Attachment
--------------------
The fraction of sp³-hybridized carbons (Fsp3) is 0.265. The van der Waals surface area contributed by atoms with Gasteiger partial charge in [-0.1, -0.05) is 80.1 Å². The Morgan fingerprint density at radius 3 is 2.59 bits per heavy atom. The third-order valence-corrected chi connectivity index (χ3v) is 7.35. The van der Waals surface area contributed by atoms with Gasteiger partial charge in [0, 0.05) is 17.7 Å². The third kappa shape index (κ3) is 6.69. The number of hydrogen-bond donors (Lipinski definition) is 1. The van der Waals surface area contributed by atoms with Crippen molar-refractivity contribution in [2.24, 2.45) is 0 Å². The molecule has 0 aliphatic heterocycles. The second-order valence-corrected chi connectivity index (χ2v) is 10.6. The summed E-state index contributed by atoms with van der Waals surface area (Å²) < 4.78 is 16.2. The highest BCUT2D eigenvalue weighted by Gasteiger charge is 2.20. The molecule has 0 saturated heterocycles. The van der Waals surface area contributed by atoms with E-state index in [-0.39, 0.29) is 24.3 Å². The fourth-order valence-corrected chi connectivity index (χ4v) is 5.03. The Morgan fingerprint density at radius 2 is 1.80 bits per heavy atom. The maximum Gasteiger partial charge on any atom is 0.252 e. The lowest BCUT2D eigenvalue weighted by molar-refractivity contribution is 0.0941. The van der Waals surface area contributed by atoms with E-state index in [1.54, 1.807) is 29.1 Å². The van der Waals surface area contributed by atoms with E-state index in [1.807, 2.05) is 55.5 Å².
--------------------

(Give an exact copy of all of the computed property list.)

The fraction of sp³-hybridized carbons (Fsp3) is 0.265. The van der Waals surface area contributed by atoms with Gasteiger partial charge in [-0.1, -0.05) is 80.1 Å². The Morgan fingerprint density at radius 3 is 2.59 bits per heavy atom. The third-order valence-corrected chi connectivity index (χ3v) is 7.35. The van der Waals surface area contributed by atoms with Gasteiger partial charge in [0, 0.05) is 17.7 Å². The third kappa shape index (κ3) is 6.69. The number of hydrogen-bond donors (Lipinski definition) is 1. The van der Waals surface area contributed by atoms with Crippen molar-refractivity contribution in [2.24, 2.45) is 0 Å². The molecule has 0 aliphatic heterocycles. The second-order valence-corrected chi connectivity index (χ2v) is 10.6. The summed E-state index contributed by atoms with van der Waals surface area (Å²) < 4.78 is 16.2. The highest BCUT2D eigenvalue weighted by Gasteiger charge is 2.20. The molecule has 0 saturated heterocycles. The van der Waals surface area contributed by atoms with E-state index in [-0.39, 0.29) is 24.3 Å². The fourth-order valence-corrected chi connectivity index (χ4v) is 5.03. The Morgan fingerprint density at radius 2 is 1.80 bits per heavy atom. The maximum Gasteiger partial charge on any atom is 0.252 e. The lowest BCUT2D eigenvalue weighted by molar-refractivity contribution is 0.0941. The van der Waals surface area contributed by atoms with E-state index in [1.54, 1.807) is 29.1 Å². The van der Waals surface area contributed by atoms with E-state index in [1.807, 2.05) is 55.5 Å².